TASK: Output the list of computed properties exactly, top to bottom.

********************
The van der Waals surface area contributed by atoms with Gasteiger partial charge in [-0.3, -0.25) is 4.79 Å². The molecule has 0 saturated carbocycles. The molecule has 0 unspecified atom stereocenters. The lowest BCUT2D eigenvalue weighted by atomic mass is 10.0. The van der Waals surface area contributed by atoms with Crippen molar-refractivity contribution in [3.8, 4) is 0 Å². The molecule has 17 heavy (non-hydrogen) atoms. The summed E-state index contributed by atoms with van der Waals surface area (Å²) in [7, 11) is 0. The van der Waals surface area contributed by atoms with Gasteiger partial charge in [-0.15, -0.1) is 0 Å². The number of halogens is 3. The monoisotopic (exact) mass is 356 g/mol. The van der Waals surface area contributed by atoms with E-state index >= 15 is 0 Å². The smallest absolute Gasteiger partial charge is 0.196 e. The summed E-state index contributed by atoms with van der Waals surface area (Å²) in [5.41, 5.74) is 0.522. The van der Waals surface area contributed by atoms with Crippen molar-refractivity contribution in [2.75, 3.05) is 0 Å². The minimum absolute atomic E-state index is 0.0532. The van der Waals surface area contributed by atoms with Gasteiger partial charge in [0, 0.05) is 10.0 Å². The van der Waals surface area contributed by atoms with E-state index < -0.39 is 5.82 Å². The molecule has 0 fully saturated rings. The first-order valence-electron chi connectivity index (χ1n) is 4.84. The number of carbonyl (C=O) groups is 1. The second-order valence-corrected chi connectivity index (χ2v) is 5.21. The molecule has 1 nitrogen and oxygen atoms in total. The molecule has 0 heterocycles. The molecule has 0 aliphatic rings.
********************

The van der Waals surface area contributed by atoms with Gasteiger partial charge in [-0.3, -0.25) is 4.79 Å². The molecule has 0 saturated carbocycles. The molecule has 0 unspecified atom stereocenters. The lowest BCUT2D eigenvalue weighted by atomic mass is 10.0. The van der Waals surface area contributed by atoms with Crippen molar-refractivity contribution in [3.8, 4) is 0 Å². The molecule has 17 heavy (non-hydrogen) atoms. The summed E-state index contributed by atoms with van der Waals surface area (Å²) in [7, 11) is 0. The van der Waals surface area contributed by atoms with Gasteiger partial charge in [-0.15, -0.1) is 0 Å². The number of halogens is 3. The monoisotopic (exact) mass is 356 g/mol. The van der Waals surface area contributed by atoms with E-state index >= 15 is 0 Å². The smallest absolute Gasteiger partial charge is 0.196 e. The summed E-state index contributed by atoms with van der Waals surface area (Å²) in [5.41, 5.74) is 0.522. The van der Waals surface area contributed by atoms with Crippen molar-refractivity contribution in [2.75, 3.05) is 0 Å². The minimum absolute atomic E-state index is 0.0532. The van der Waals surface area contributed by atoms with Gasteiger partial charge in [0, 0.05) is 10.0 Å². The van der Waals surface area contributed by atoms with E-state index < -0.39 is 5.82 Å². The molecule has 0 fully saturated rings. The first-order valence-electron chi connectivity index (χ1n) is 4.84. The number of carbonyl (C=O) groups is 1. The second-order valence-corrected chi connectivity index (χ2v) is 5.21. The molecule has 1 nitrogen and oxygen atoms in total. The molecule has 0 heterocycles. The molecule has 0 aliphatic rings.